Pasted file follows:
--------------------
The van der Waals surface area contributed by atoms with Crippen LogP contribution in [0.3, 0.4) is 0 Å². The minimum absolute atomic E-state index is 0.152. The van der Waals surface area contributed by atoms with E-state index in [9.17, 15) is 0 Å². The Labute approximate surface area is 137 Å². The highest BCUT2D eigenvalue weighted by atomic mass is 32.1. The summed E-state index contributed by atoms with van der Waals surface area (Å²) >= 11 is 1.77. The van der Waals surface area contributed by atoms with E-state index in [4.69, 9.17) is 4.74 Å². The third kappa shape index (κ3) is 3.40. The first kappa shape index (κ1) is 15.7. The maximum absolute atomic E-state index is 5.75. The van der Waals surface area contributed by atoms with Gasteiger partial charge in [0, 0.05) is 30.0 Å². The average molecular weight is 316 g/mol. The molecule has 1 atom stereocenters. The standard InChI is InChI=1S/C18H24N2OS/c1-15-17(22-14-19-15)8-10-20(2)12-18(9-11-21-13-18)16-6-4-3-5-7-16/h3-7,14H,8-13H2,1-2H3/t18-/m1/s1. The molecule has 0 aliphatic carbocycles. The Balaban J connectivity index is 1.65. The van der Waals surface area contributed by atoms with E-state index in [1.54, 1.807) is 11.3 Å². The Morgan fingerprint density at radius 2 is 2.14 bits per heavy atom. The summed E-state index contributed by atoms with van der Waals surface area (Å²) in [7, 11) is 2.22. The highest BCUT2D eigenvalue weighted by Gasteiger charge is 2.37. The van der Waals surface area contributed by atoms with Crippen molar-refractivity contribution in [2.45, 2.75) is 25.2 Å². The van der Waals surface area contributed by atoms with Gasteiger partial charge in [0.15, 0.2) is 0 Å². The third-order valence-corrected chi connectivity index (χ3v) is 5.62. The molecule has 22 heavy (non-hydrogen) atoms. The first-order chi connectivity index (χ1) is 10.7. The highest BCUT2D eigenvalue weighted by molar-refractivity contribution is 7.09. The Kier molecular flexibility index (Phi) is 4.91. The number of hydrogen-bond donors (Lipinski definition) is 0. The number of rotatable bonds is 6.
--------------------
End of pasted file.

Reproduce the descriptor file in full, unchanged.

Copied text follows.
The van der Waals surface area contributed by atoms with Crippen LogP contribution in [0.3, 0.4) is 0 Å². The minimum absolute atomic E-state index is 0.152. The van der Waals surface area contributed by atoms with E-state index in [9.17, 15) is 0 Å². The Labute approximate surface area is 137 Å². The highest BCUT2D eigenvalue weighted by atomic mass is 32.1. The summed E-state index contributed by atoms with van der Waals surface area (Å²) >= 11 is 1.77. The van der Waals surface area contributed by atoms with E-state index in [4.69, 9.17) is 4.74 Å². The third kappa shape index (κ3) is 3.40. The first kappa shape index (κ1) is 15.7. The maximum absolute atomic E-state index is 5.75. The van der Waals surface area contributed by atoms with Gasteiger partial charge in [0, 0.05) is 30.0 Å². The average molecular weight is 316 g/mol. The molecule has 1 atom stereocenters. The standard InChI is InChI=1S/C18H24N2OS/c1-15-17(22-14-19-15)8-10-20(2)12-18(9-11-21-13-18)16-6-4-3-5-7-16/h3-7,14H,8-13H2,1-2H3/t18-/m1/s1. The molecule has 0 aliphatic carbocycles. The Balaban J connectivity index is 1.65. The van der Waals surface area contributed by atoms with E-state index in [1.54, 1.807) is 11.3 Å². The Morgan fingerprint density at radius 2 is 2.14 bits per heavy atom. The summed E-state index contributed by atoms with van der Waals surface area (Å²) in [7, 11) is 2.22. The highest BCUT2D eigenvalue weighted by Gasteiger charge is 2.37. The van der Waals surface area contributed by atoms with Crippen molar-refractivity contribution in [2.45, 2.75) is 25.2 Å². The van der Waals surface area contributed by atoms with Gasteiger partial charge in [0.15, 0.2) is 0 Å². The third-order valence-corrected chi connectivity index (χ3v) is 5.62. The molecule has 22 heavy (non-hydrogen) atoms. The first-order chi connectivity index (χ1) is 10.7. The highest BCUT2D eigenvalue weighted by molar-refractivity contribution is 7.09. The Kier molecular flexibility index (Phi) is 4.91. The number of hydrogen-bond donors (Lipinski definition) is 0. The number of rotatable bonds is 6.